Weight Watchers Review

Best weight loss program

  • Effective in clinical studies
  • Many support options
  • Flexible plans
  • 24/7 coaching available
  • Requires food tracking
  • Costs can add up

Bottom line

Easily outshining the competition, Weight Watchers promotes a sensible diet, exercise, group support and a positive attitude that has been proven effective in a variety of scientific studies. There are no off-limit foods, and the program can be customized for those with special dietary needs. In-person, group meetings are the plan's cornerstone, but you can choose to do Weight Watchers without them, using online "meetings" and other support options, as well as food and activity-tracking programs, instead.

Breaking it down


Top-shelf performance. Weight Watchers encourages weight loss with a sensible diet of healthy, whole foods, plus exercise and a positive attitude. It earns top marks from researchers and nutrition experts because there are no forbidden foods. Weight Watchers has been evaluated in a number of clinical studies, with researchers unanimously concluding that it's effective for both weight loss and long-term weight control. Studies show this type of diet program is easier to stick to for the long term than more restrictive diets. It consistently makes the "top weight loss diet" list in yearly diet roundups and expert reviews.

Key features

Group support is key. Weight Watcher's flagship feature has always been social support, which experts say is key to sticking to a long-term eating plan. Traditionally, these were in the form of physical meetings where people weigh in, share tips and stories, and provide general support and encouragement. Those still exist, but for those who can't fit in a meeting, or don't have a facility close by, there is a full range of online services, including support groups, recipes, tips, coaching, and tracking software. There are even mobile apps available. Exercise is encouraged on Weight Watchers and you can earn extra food points through activity, something that earns high praise from experts on obesity and weight loss. Weight Watchers also accommodates those with special dietary needs.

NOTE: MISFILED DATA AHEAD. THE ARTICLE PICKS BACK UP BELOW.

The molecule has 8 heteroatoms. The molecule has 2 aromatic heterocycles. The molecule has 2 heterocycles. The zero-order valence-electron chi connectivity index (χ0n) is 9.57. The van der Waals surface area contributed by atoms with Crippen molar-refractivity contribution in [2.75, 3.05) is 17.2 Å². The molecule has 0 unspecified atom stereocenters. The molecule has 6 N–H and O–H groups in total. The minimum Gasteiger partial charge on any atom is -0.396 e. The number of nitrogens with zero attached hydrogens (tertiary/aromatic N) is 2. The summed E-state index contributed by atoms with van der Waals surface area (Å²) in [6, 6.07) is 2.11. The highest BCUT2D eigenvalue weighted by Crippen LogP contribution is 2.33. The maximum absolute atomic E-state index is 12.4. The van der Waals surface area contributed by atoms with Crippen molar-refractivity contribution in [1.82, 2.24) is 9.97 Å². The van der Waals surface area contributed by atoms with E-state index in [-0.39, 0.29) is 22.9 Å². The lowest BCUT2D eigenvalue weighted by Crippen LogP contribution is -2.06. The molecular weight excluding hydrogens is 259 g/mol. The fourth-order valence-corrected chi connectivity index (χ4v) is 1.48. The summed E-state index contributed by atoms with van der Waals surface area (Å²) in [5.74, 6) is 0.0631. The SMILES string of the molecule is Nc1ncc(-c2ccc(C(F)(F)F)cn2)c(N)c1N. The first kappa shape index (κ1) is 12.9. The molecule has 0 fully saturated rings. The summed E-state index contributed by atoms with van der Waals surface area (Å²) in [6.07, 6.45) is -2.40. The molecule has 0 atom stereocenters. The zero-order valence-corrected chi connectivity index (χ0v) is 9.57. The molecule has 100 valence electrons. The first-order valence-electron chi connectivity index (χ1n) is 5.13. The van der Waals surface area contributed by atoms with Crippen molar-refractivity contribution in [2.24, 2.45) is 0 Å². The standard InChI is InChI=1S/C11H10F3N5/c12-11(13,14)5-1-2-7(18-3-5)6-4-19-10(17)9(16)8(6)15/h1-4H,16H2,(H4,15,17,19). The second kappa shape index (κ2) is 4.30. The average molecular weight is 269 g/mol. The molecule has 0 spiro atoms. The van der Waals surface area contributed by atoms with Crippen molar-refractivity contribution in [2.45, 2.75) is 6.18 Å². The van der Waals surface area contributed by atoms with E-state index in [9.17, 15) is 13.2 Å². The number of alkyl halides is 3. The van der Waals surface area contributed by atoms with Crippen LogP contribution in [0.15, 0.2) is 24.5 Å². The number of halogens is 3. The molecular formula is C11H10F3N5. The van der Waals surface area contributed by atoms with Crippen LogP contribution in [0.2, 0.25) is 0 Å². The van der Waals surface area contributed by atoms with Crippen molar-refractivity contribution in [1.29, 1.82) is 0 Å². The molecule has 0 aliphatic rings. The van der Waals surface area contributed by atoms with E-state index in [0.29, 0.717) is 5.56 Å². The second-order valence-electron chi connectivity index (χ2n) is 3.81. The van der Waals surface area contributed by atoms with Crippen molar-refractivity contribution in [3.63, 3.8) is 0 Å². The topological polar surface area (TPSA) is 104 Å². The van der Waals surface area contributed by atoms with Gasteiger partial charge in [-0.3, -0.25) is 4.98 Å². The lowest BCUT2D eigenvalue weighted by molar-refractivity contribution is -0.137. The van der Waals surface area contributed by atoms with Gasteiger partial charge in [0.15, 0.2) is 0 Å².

Ease of use

You must track food and activity. Eating on Weight Watchers requires budgeting food points throughout the day, which one expert review notes requires "medium" effort. Points values are assigned to a food based upon a formula that includes fat, sugar, protein and carbohydrate count; in other words, they do the math, but you have to be diligent about keeping track. There are points for specific categories, such as dairy, to help you balance your nutrients, as well as flexible points for treats. You can eat unlimited amounts of fresh fruits and vegetables. If you don't like to track, there is an easier option called the Simply Filling Technique in which you choose from a list of foods and eat until you are satisfied, but not stuffed. There are many cookbooks available that have recipes with pre-calculated points. Weight Watchers easily syncs with several fitness devices to automatically track your activity.

Lifestyle factors

Support comes at a cost. There is a $20 registration fee to join Weight Watchers, although that fee is often waived. An online-only membership is about $5 per week; meetings will cost you about $15 per week, unless they're included in your monthly pass. The monthly passes range from $20 per month to $70 per month, and each level offers more support, such as personal coaching and meetings. While Weight Watchers does cost money, experts and consumer-reviewers agree that compared to diet plans that require prepackaged meals, it's much less expensive and you get a lot for your money. One issue we discovered: the Weight Watchers site says you can "Join for Free," but that's not quite true. You can't join unless you pay at least the minimum of $20 for a one-month plan, or $40 for a three-month savings plan (though the latter is not always offered, so watch for promotions). The "free" is merely a waiver of the starter fee of $20.